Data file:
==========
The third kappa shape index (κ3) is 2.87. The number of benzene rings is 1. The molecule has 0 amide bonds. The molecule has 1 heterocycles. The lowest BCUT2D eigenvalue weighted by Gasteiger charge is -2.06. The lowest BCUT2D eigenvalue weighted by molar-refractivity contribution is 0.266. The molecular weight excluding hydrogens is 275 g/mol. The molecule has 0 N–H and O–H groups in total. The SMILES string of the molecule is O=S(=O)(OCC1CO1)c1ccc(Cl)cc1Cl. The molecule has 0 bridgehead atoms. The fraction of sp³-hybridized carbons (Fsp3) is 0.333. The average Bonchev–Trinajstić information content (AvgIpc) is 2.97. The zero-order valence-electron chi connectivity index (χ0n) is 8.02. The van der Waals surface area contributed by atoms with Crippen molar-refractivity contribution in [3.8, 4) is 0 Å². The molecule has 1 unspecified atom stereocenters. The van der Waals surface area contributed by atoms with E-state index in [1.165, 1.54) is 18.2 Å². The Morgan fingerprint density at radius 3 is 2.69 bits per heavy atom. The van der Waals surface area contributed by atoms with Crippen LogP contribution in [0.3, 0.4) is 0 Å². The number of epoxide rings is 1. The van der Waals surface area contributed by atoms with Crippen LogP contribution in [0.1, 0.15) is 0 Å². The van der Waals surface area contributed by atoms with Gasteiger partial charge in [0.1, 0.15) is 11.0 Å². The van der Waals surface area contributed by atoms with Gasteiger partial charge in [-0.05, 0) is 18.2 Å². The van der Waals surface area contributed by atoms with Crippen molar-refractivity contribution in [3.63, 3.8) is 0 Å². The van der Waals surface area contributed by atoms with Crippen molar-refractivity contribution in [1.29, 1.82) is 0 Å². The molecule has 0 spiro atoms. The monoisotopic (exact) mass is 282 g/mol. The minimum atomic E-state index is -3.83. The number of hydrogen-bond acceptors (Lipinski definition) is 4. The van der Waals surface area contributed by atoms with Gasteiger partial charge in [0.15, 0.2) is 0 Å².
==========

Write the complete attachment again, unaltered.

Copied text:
The third kappa shape index (κ3) is 2.87. The number of benzene rings is 1. The molecule has 0 amide bonds. The molecule has 1 heterocycles. The lowest BCUT2D eigenvalue weighted by Gasteiger charge is -2.06. The lowest BCUT2D eigenvalue weighted by molar-refractivity contribution is 0.266. The molecular weight excluding hydrogens is 275 g/mol. The molecule has 0 N–H and O–H groups in total. The SMILES string of the molecule is O=S(=O)(OCC1CO1)c1ccc(Cl)cc1Cl. The molecule has 0 bridgehead atoms. The fraction of sp³-hybridized carbons (Fsp3) is 0.333. The average Bonchev–Trinajstić information content (AvgIpc) is 2.97. The zero-order valence-electron chi connectivity index (χ0n) is 8.02. The van der Waals surface area contributed by atoms with Crippen molar-refractivity contribution in [3.8, 4) is 0 Å². The molecule has 1 unspecified atom stereocenters. The van der Waals surface area contributed by atoms with E-state index in [1.165, 1.54) is 18.2 Å². The Morgan fingerprint density at radius 3 is 2.69 bits per heavy atom. The van der Waals surface area contributed by atoms with Crippen LogP contribution in [0.3, 0.4) is 0 Å². The number of epoxide rings is 1. The van der Waals surface area contributed by atoms with Crippen LogP contribution in [0.1, 0.15) is 0 Å². The van der Waals surface area contributed by atoms with Gasteiger partial charge in [0.1, 0.15) is 11.0 Å². The van der Waals surface area contributed by atoms with Gasteiger partial charge in [-0.05, 0) is 18.2 Å². The van der Waals surface area contributed by atoms with Crippen molar-refractivity contribution in [3.63, 3.8) is 0 Å². The van der Waals surface area contributed by atoms with Crippen molar-refractivity contribution in [1.29, 1.82) is 0 Å². The molecule has 0 spiro atoms. The monoisotopic (exact) mass is 282 g/mol. The minimum atomic E-state index is -3.83. The number of hydrogen-bond acceptors (Lipinski definition) is 4. The van der Waals surface area contributed by atoms with Gasteiger partial charge in [0.15, 0.2) is 0 Å².